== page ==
I can tell you ahead of time though with supreme confidence that you’ll end up “losing” the bet, but it won’t really be a “loss” if you can truly afford the $1,000 that you’d be putting up (along with your public reputation considering the involvement of a media outlet that’ll publicize our bet), since all decent people should agree that it would be a win for those innocent Ukrainian refugees who need all the help that they can get. Nobody who claims to support Kiev can morally back down from this bet if they truly think that they’re about to “expose” me for the conspiracy that they accuse me of pulling. There’s only one problem with my challenge, and it’s that a Western media outlet might not participate.

Upon thinking about it yesterday as I was going back and forth with a conspiracy theorist who by his own admission “travels the world” and is therefore presumably wealthy enough to put $1,000 up to support the same Ukrainian cause whose flag he proudly placed on his profile picture, I realized that it’s actually anathema to Western Mainstream Media (MSM) interests to publicize my factual footage (the veracity of which will indisputably be confirmed since there wasn’t any conspiracy involved in my filming) as well as raise public awareness of my activities here in Russia. After all, many of my analyses that I publish on a daily basis are very critical of the US-led West and supportive of Russia.

That also isn’t because of any conspiracy but is simply due to my independent conclusion about whatever it may be that I’m writing about and the passion that I have to express my constitutionally enshrined freedom of speech as an American by informing my fellows about my views through social media and other means. Nevertheless, my factual footage of the contemporaneous situation in those two Moscow stores as well as my personal interpretation of various events challenge the MSM narrative. Even though the outlet that could get involved would essentially be facilitating the transfer of $1,000 from every conspiracy theorist to the charity that we agree upon, they might still be opposed.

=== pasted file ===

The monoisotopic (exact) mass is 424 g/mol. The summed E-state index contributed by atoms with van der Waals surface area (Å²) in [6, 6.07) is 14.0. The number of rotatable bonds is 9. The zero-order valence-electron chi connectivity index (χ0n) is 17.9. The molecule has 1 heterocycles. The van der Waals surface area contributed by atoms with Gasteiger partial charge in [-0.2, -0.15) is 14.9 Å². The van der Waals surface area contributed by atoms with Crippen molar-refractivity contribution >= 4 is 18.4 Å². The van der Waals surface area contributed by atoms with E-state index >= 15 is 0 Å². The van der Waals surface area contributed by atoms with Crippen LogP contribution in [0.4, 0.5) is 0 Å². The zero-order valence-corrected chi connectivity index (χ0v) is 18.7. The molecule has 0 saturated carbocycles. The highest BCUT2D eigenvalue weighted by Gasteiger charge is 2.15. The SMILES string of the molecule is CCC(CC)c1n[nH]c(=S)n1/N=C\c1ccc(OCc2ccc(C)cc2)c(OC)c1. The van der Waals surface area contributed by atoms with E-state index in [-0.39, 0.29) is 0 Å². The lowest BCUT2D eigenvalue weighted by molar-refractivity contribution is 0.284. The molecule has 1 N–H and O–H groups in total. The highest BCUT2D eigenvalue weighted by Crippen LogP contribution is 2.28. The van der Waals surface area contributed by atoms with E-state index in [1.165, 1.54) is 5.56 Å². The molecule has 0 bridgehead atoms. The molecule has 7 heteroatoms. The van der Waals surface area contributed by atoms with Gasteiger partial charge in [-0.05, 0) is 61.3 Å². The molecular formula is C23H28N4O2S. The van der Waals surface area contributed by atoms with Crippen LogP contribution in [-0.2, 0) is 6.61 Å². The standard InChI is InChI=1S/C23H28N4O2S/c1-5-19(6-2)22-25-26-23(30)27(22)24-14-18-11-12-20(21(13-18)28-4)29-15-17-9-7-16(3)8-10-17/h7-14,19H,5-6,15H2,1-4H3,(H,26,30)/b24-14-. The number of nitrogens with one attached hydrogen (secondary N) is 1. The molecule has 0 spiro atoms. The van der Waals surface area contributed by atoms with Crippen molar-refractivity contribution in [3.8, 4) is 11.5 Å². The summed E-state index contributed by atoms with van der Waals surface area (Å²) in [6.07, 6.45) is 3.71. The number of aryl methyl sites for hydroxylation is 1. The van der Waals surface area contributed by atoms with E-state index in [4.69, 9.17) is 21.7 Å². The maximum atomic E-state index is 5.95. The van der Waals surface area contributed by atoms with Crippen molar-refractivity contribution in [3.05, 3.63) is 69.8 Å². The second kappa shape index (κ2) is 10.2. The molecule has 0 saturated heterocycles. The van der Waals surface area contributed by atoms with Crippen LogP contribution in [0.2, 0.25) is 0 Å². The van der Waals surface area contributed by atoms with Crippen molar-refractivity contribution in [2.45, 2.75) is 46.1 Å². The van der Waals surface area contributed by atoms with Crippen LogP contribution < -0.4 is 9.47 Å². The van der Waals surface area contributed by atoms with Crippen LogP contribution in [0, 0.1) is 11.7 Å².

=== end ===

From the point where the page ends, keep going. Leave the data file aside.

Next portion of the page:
That’s because it might be considered “counterproductive” from a strategic communications perspective to debunk the fake news narrative that’s virally circulating through social media alleging that all Russians are nowadays at risk of starvation and can’t even procure basic goods. Furthermore, it’s absolutely contrary to their interests to make potentially countless more people aware of my work since they might subsequently follow it, learn more about interpretations of events that challenge the MSM’s, and perhaps start questioning everything that they were hitherto led to believe. For that reason, these same outlets might not want to help those same Ukrainian refugees that they claim to support.

In any case, I still wanted to publicly make my challenge to all those conspiracy theorists out there who are as convinced of their beliefs as the troll who I spent a few hours interacting with yesterday and to whom I originally proposed this bet in response to his claim that my footage was nothing but a “Potemkin village”. If you really believe that I staged the whole thing, then put your money where your mouth is, get a media outlet involved to investigate everything, and let’s agree on a Polish charity that helps Ukrainian refugees. All interested media outlets can send me a private message on Facebook to discuss this or comment below my post on Twitter asking me to follow them back so we can chat.

What follows next is designed to deliberately provoke those conspiratorial trolls with the intent of getting them to accept my challenge in order to ultimately help the Ukrainian refugees who all decent people should support. You have a once-in-a-lifetime chance to “expose” me and ruin my entire career that I’ve spent eight years building. If you truly think that I staged a massive conspiracy, including by setting up a “Potemkin village”, then you can get a media outlet to investigate everything, “expose” me, ruin my career, and put an end to my work for the rest of my life. My entire reputation, both professional and personal, is being put to the test. I’m confident enough to bet it all, but are you?